I could play cool, and pretend it doesn't hurt to receive a rejection slip from an editor.
But it does. It always hurts every time... like having your heart carved up with a rusty nail... like hearing your parents say "We wish you'd never been born!"... like having your legs run over by a truck while you hear Britney Spears singing "My Prerogative."
It softens the pain, though, to have an agent who receives the rejections and forwards them to me. (Thanks, Faye.)
When an editor rejects a manuscript, the worst part is knowing how arbitrary the publisher's review process really is. There is no objectivity.
You can polish a manuscript all you want... in the end, you may still be treated like J.K. Rowling, who was rejected by nine editors who thought Harry Potter And The Philosopher's Stone wouldn't sell. (Listed by The Sun as one of the 50 Worst Decisions Ever.)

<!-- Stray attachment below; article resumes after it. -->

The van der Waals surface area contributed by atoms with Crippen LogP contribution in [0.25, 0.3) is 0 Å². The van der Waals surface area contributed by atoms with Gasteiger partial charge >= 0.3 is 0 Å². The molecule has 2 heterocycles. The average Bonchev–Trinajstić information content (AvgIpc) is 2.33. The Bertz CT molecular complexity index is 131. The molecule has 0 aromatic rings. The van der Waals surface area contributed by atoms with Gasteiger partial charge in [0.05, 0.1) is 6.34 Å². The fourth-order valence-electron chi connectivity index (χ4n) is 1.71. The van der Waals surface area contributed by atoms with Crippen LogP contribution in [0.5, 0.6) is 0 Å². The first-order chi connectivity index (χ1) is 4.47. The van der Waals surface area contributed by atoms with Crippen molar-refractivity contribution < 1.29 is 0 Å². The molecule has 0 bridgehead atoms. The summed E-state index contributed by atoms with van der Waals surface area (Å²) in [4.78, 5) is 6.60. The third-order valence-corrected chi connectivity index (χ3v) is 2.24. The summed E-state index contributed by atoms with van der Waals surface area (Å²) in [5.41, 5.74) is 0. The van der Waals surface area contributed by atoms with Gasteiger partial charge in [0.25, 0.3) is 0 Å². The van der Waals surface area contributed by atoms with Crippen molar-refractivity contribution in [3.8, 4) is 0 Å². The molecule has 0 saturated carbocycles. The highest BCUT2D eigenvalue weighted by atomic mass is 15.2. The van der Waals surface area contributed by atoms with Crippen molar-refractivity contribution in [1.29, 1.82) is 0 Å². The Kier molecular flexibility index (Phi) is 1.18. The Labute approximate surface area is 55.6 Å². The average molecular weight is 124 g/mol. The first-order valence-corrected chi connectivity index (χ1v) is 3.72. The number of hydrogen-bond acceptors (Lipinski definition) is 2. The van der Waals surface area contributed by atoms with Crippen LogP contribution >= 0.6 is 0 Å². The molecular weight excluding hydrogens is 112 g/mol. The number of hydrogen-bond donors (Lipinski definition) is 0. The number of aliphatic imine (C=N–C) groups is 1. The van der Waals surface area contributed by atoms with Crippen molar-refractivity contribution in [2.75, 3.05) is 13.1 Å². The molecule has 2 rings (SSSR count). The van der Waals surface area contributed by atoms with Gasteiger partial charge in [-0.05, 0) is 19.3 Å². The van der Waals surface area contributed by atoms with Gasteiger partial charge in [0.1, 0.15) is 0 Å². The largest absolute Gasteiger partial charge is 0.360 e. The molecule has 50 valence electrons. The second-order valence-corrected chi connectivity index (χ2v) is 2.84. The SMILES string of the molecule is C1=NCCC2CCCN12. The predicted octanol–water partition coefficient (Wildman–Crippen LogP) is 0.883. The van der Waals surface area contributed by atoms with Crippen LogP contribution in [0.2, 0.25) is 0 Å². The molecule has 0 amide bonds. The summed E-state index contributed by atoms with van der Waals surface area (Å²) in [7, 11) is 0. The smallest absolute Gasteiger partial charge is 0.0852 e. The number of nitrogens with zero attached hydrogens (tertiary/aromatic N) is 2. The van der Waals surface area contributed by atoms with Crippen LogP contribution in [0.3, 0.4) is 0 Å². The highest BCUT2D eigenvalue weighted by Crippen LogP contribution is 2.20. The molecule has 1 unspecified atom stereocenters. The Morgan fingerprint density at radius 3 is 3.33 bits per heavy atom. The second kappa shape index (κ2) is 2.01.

If you bear in mind what happened to Rowling, your rule of thumb should be: Don't give up your manuscript until it has been rejected at least 10 times. Then you shelve it and start writing something else.
If you want to read other writers' acounts of rejections-before-success, this article has several.
If you just want to wallow in the misery of other writers being rejected, there is the Rejection Collection.
But why do that? You should rejoice in the regret, self-loathing and bitterness of the editors who rejected J.K.Rowling. Every time you meet a publishing professional, ask which person rejected Rowling. And if you ever come face-to-face with one of the editors who decided the rejection, ask him or her:
"How does it feel to be such a f***ing jerk?"